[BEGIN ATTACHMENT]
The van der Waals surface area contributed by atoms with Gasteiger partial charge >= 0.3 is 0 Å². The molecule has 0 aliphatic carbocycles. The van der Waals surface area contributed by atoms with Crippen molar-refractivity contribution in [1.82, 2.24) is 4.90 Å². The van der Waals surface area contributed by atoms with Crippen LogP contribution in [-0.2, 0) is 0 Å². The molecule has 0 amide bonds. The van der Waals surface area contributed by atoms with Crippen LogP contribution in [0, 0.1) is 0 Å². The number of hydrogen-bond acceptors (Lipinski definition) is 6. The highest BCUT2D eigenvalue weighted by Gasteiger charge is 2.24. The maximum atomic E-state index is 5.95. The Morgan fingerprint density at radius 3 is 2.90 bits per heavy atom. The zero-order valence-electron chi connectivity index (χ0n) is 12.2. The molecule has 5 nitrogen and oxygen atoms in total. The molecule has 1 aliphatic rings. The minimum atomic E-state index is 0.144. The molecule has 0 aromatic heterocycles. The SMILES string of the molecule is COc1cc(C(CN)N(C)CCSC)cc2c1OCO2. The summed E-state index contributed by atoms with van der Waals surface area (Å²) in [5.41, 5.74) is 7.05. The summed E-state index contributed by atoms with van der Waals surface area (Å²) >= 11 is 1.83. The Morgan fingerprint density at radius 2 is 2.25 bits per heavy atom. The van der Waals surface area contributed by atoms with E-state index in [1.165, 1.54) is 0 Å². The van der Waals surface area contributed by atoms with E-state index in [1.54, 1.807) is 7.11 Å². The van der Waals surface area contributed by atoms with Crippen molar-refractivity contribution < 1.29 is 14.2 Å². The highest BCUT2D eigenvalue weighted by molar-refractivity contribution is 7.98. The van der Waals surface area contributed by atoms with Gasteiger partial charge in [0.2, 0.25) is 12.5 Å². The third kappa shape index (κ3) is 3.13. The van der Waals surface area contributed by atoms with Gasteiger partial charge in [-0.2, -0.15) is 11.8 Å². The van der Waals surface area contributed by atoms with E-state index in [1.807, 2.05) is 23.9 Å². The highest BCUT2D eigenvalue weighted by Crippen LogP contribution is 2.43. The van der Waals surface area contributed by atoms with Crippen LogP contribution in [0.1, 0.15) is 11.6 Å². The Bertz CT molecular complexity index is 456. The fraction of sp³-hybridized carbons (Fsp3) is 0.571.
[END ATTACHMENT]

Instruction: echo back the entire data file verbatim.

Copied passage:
The van der Waals surface area contributed by atoms with Gasteiger partial charge >= 0.3 is 0 Å². The molecule has 0 aliphatic carbocycles. The van der Waals surface area contributed by atoms with Crippen molar-refractivity contribution in [1.82, 2.24) is 4.90 Å². The van der Waals surface area contributed by atoms with Crippen LogP contribution in [-0.2, 0) is 0 Å². The molecule has 0 amide bonds. The van der Waals surface area contributed by atoms with Crippen LogP contribution in [0, 0.1) is 0 Å². The number of hydrogen-bond acceptors (Lipinski definition) is 6. The highest BCUT2D eigenvalue weighted by Gasteiger charge is 2.24. The maximum atomic E-state index is 5.95. The Morgan fingerprint density at radius 3 is 2.90 bits per heavy atom. The zero-order valence-electron chi connectivity index (χ0n) is 12.2. The molecule has 5 nitrogen and oxygen atoms in total. The molecule has 1 aliphatic rings. The minimum atomic E-state index is 0.144. The molecule has 0 aromatic heterocycles. The SMILES string of the molecule is COc1cc(C(CN)N(C)CCSC)cc2c1OCO2. The summed E-state index contributed by atoms with van der Waals surface area (Å²) in [5.41, 5.74) is 7.05. The summed E-state index contributed by atoms with van der Waals surface area (Å²) >= 11 is 1.83. The Morgan fingerprint density at radius 2 is 2.25 bits per heavy atom. The van der Waals surface area contributed by atoms with E-state index in [1.165, 1.54) is 0 Å². The van der Waals surface area contributed by atoms with E-state index in [1.54, 1.807) is 7.11 Å². The van der Waals surface area contributed by atoms with Crippen molar-refractivity contribution < 1.29 is 14.2 Å². The highest BCUT2D eigenvalue weighted by molar-refractivity contribution is 7.98. The van der Waals surface area contributed by atoms with Gasteiger partial charge in [0.2, 0.25) is 12.5 Å². The third kappa shape index (κ3) is 3.13. The van der Waals surface area contributed by atoms with Gasteiger partial charge in [-0.2, -0.15) is 11.8 Å². The van der Waals surface area contributed by atoms with E-state index in [1.807, 2.05) is 23.9 Å². The highest BCUT2D eigenvalue weighted by Crippen LogP contribution is 2.43. The van der Waals surface area contributed by atoms with Crippen LogP contribution in [0.1, 0.15) is 11.6 Å². The Bertz CT molecular complexity index is 456. The fraction of sp³-hybridized carbons (Fsp3) is 0.571.